Going abroad to a major city such as London is always an exciting time. Your internet tabs are filled with “best things to do in London” and “British terminology to know,” and your brain is filled with all the possible adventures you are about to endeavor.
But you quickly learn that when you spend six weeks in London, no tacky travel website will give you all the tips that you need. You have to become a local, and the only way to do that is by throwing yourself into the deep end.
Immediately, I learned that dealing with British accents would be the least of my worries. The first encounter my group — the Media School Summer in London program — had was with our bus driver from the airport to our flat. I could not quite make out what his accent was, but clearly it was not British.
Now, of course British accents exist. It’s not a myth from movies. The accents are just as awesome as one would hope, but that’s not what a city like London is.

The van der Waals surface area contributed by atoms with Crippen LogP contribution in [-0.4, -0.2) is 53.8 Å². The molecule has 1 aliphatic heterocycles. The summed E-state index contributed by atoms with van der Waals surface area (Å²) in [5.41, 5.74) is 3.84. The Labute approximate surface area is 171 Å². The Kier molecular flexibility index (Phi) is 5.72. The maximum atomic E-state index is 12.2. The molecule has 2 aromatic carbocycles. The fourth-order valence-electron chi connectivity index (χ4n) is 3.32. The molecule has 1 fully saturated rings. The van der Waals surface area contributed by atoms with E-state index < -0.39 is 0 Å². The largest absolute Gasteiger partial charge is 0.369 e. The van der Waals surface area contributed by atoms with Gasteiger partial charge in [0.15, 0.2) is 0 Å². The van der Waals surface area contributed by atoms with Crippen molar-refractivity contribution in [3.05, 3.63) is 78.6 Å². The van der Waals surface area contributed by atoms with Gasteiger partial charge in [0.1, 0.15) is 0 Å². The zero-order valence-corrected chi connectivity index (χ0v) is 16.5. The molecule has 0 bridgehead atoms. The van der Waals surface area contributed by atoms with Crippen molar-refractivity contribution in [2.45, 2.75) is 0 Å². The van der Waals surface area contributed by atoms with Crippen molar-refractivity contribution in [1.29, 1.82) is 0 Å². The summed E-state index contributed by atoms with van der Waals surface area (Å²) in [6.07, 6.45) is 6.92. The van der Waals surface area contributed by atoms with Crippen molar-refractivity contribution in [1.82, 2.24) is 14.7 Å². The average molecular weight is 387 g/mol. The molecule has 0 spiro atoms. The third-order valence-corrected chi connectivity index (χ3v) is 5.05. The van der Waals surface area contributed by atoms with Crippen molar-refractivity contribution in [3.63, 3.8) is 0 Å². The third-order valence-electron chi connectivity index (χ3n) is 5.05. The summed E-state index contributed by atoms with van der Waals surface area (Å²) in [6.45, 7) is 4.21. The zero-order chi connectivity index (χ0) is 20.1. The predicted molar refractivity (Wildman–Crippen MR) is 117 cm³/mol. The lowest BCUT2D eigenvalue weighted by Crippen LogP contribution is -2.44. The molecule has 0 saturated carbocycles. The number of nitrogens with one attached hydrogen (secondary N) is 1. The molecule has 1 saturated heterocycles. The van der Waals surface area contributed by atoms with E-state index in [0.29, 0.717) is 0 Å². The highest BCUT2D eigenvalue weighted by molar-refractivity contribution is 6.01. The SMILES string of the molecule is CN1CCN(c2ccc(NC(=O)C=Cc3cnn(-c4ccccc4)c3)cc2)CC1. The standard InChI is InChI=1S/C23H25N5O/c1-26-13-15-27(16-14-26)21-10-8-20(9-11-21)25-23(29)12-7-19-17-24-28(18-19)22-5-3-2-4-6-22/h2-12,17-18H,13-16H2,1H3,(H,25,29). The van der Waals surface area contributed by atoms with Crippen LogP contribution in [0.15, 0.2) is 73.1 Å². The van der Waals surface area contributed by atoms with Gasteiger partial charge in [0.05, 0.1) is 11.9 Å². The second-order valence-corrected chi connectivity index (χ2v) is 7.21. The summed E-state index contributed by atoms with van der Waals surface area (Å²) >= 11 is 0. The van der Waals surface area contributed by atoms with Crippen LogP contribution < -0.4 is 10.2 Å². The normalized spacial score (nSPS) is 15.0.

London is incredibly diverse. People from all over the world have moved to the city and now call it home. America is often called the melting pot, but I have never seen such a diverse city as London.
While our group was thrown into a new scene and a new lifestyle, we needed to adjust pretty quickly to living in London. During our time here, each member of the group has been assigned a 20-hour-per-week internship while also taking a British media course.
My internship is with Flair Football, a startup app that looks to make every young soccer player feel like a star. I have assisted with content creation that will help the company’s future marketing campaigns.
The commute to work for me is a fun one, and it was another piece of London that took adjusting to. Using the underground train system — the Tube — requires lots of repetition and map-reading skills. First, you need to find your nearest station. Then, you need to figure out which line to take. Then, you figure out which direction to go. Finally, you figure out where to get off.
Not to mention that sometimes you need to take one line to hop onto another line in order to get to your ultimate destination.
Eventually, I’ve gotten used to my commute to work. As someone who is not a huge fan of Harry Potter, I have been able to make a humble brag to my friends that are, as I get off at King’s Cross station and pass Platform 9 ¾ each day.
London is a massive city, but it is a fun one. It can be difficult to adjust and find your way around, but if you give yourself enough time, you’ll be able to see most of it.
It’s really big. I’m two weeks in and have seen so much, yet there’s so much left on my to-do list.